Wednesday, March 08, 2006

trip to get my visa -- half-sleeping nonsense -- a sky held up by towers -- back home

All those who live in the Northeast, from Maine to Rhode Island and all the way to Ohio, and who desire to travel to China, must make the long or possibly-not-long trek to the Chinese Consulate at 520 12th Avenue on the shore of the Hudson, between 9am and 5pm Monday through Friday, allowing for an hour lunch break from 12pm-1pm. This is because you are not allowed to apply for a visa by mail. It is incredibly inconvenient.

Since I did not at all desire to spend the night in Manhattan, I decided to go to the consulate early and pay for expedited, one day verification; since I wanted this service and knew from previous experience how long the lines could become, I decided to arrive as early as possible, at 9am. The one problem with this method was that I live in Boston. I could take either a 2:30am Greyhound bus (the Chinatown bus being out of the question because of Chinatown’s distance from the consulate—the port authority bus terminal is just a few blocks away) that arrived at 9:03am (over six hours!) or a 12:30 bus that arrived at 4:50am. There is little in this world that is more awful than riding greyhound and so I decided to take the 12:30am bus despite the fact that it would drop me off in the middle of Manhattan with nothing to do for the four hours until the consulate opened.

Five hours. The bus arrive at 4:10 instead of 4:50. I can never sleep on buses and didn’t on this one. The bus terminal was surprisingly busy for this time of night, although I use “busy” only in the sense that there were many individuals in the station. Almost everyone was asleep—in chairs, against the walls, sprawled out on the floor, and so on. Every conceivable location in which a sleeping body could fit contained a sleeping body. I wanted to sleep but I didn’t want to on the floor and, anyway, there was no room. I left the station into bright quiet of 42nd street at night. A man asked me if I knew where 42nd street was and I said no, not realizing at first the obvious because I assumed that no matter what he asked I would not know the answer.

I started walking, past closed shops, homeless alone and asleep on the sidewalk, a Times Square still alight despite the hour, and all of the west side of Manhattan. On 8th Ave a shivering man approached me outside an adult video store and asked me if I wanted any entertainment, a sensual massage, and so on, I said no; then he asked if I wanted to see any shows, any sex shows, they had single girls, girl on girl, guy on girl, and anything else I wanted. I said no thanks and wondered why I inserted the thanks, then kept walking until I found a diner. I entered, nodded my head at the half-sleeping cashier, sat down, and then ordered coffee and three eggs over easy with hash browns and toast. Two men sitting to my left and behind me talked about their theater production and the awfulness of the Oscar nominated songs this year. A group of college students at the front discussed their top ten lists of women and men (they all had awful taste). I tried to study Chinese while I ate but couldn’t focus so I finished my meal quickly and left.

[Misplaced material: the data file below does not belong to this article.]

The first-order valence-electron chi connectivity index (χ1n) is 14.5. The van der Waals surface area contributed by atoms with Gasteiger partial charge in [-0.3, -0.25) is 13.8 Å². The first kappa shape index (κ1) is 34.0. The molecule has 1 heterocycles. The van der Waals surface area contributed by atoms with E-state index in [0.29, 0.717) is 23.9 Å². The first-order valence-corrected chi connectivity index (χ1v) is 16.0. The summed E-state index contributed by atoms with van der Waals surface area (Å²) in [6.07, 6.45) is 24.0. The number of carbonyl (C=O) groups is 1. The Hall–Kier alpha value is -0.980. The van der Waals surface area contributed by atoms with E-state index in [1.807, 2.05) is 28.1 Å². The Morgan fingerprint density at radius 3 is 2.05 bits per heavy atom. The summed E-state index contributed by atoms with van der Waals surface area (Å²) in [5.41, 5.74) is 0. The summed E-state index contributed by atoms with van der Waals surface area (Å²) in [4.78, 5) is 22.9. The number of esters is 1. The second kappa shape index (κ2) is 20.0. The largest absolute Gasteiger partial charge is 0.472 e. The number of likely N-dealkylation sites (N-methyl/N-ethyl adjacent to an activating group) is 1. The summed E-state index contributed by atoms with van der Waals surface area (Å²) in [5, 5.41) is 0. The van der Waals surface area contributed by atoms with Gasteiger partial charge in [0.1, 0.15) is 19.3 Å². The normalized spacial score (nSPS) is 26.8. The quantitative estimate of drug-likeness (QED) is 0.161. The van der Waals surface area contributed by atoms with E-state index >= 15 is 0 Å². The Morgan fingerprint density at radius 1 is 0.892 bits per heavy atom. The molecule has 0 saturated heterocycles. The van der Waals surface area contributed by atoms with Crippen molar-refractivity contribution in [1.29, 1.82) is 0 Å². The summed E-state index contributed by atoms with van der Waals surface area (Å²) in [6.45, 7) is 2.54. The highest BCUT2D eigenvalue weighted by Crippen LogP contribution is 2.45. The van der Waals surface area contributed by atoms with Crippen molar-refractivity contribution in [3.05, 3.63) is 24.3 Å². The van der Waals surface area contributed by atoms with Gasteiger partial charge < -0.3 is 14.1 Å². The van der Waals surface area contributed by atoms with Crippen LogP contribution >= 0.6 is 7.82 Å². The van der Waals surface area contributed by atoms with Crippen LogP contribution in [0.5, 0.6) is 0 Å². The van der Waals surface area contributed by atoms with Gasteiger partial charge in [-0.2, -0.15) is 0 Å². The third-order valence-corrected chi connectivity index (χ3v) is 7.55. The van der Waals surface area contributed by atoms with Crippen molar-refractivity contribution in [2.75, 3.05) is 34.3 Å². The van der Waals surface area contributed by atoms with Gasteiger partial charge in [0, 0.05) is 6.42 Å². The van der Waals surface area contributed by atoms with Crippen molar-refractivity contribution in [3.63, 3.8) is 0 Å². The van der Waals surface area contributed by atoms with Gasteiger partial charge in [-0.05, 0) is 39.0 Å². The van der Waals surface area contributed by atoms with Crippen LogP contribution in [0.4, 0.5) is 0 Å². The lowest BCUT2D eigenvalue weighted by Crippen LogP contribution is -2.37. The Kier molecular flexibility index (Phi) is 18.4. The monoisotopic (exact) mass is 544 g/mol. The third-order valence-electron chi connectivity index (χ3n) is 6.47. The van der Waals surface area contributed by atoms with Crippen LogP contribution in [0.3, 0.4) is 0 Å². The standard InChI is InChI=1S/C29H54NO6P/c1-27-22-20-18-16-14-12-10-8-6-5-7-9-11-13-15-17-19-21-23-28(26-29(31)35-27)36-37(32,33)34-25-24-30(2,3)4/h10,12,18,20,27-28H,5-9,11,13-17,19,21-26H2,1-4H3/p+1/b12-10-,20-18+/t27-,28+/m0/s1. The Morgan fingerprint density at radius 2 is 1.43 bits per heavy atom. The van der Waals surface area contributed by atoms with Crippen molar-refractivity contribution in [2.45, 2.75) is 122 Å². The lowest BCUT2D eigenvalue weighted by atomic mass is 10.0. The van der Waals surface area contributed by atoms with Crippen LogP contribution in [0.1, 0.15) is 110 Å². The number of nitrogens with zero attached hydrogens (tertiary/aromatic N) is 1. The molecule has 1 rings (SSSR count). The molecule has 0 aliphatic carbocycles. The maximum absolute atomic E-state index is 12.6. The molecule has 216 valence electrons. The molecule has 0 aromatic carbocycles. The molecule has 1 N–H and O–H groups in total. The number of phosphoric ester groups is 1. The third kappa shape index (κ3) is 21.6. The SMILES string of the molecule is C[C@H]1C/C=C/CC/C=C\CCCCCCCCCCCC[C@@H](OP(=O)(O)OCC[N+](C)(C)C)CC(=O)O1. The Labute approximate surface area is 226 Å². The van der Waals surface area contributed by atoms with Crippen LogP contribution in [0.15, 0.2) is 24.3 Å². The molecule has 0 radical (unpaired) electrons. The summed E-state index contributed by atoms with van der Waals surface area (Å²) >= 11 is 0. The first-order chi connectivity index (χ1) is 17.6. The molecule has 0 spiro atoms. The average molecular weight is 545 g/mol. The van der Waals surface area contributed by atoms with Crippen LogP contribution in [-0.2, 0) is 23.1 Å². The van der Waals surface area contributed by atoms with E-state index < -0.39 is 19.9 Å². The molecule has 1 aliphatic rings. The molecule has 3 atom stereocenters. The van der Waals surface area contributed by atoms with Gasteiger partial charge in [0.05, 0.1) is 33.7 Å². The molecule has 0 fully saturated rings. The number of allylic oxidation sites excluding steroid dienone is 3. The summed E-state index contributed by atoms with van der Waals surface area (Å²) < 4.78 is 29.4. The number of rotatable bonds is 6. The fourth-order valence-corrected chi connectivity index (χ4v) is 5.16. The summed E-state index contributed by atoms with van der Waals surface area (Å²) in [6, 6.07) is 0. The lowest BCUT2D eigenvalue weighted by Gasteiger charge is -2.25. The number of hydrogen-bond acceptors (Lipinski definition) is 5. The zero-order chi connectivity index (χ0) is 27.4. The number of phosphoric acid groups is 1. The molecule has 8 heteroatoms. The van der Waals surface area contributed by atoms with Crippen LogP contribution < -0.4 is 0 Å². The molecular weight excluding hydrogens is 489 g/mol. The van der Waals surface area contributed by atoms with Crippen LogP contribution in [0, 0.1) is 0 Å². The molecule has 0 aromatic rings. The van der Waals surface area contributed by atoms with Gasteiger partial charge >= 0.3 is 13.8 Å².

Again I wandered to the times square area, this time passing by all the morning television shows preparing their sets, and one woman who stood in front of a wall of television screens filled with nasdaq stock quotes. She shifted and fluttered her eyes. Then to the cavernous Avenue of the Americas with its modernist towers reaching artlessy upward, where I looked once again down 42nd street and for the first time noticed the New York sky (so different in this city from elsewhere) as it fell down from the meridian directly above and progressed in increasingly softer and lighter colors to the horizon, a swath of blue-light to black encased between the opposing, bleak, slate-colored faces of the tall-buildings at dawn.

I walked around aimlessly until 9am, when I dropped off my passport at the consulate. Afterwards I continued my wandering. My legs were tired. I was functioning on an hour of bustime half-sleep. I saw things. I ate. I drank coffee. In my half-consciousness I remarked vocally on the ugliness of that city, that part of the city. I searched continuosly for bathrooms because coffee passes through my system so quickly it's as if my digestive track were just a funnel.

At 2:20pm I picked up my passport and by 3:00 I was on a bus home.

I’m leaving for Chengdu next month.